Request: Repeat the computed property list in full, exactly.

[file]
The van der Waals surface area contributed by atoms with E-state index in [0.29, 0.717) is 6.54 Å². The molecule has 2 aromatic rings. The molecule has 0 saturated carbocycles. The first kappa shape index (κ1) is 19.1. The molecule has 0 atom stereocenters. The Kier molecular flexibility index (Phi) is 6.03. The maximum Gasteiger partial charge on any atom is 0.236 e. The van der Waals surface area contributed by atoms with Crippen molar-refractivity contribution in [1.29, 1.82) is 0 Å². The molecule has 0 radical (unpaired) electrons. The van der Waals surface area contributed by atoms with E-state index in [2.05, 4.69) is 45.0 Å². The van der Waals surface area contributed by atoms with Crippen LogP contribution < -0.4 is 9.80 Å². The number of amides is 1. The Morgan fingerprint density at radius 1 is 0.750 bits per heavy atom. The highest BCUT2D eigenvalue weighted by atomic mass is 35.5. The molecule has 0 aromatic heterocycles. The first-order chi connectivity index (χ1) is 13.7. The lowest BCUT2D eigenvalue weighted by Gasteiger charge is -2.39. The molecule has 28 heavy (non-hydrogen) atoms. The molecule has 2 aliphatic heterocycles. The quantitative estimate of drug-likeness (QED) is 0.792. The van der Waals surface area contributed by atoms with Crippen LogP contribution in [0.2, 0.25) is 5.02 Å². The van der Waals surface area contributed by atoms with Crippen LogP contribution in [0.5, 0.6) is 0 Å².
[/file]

The van der Waals surface area contributed by atoms with E-state index in [0.29, 0.717) is 6.54 Å². The molecule has 2 aromatic rings. The molecule has 0 saturated carbocycles. The first kappa shape index (κ1) is 19.1. The molecule has 0 atom stereocenters. The Kier molecular flexibility index (Phi) is 6.03. The maximum Gasteiger partial charge on any atom is 0.236 e. The van der Waals surface area contributed by atoms with Crippen molar-refractivity contribution in [1.29, 1.82) is 0 Å². The molecule has 0 radical (unpaired) electrons. The van der Waals surface area contributed by atoms with E-state index in [2.05, 4.69) is 45.0 Å². The van der Waals surface area contributed by atoms with Crippen LogP contribution < -0.4 is 9.80 Å². The number of amides is 1. The Morgan fingerprint density at radius 1 is 0.750 bits per heavy atom. The highest BCUT2D eigenvalue weighted by atomic mass is 35.5. The molecule has 0 aromatic heterocycles. The first-order chi connectivity index (χ1) is 13.7. The lowest BCUT2D eigenvalue weighted by Gasteiger charge is -2.39. The molecule has 28 heavy (non-hydrogen) atoms. The molecule has 2 aliphatic heterocycles. The quantitative estimate of drug-likeness (QED) is 0.792. The van der Waals surface area contributed by atoms with Crippen LogP contribution in [0.2, 0.25) is 5.02 Å². The van der Waals surface area contributed by atoms with Crippen LogP contribution in [0.5, 0.6) is 0 Å².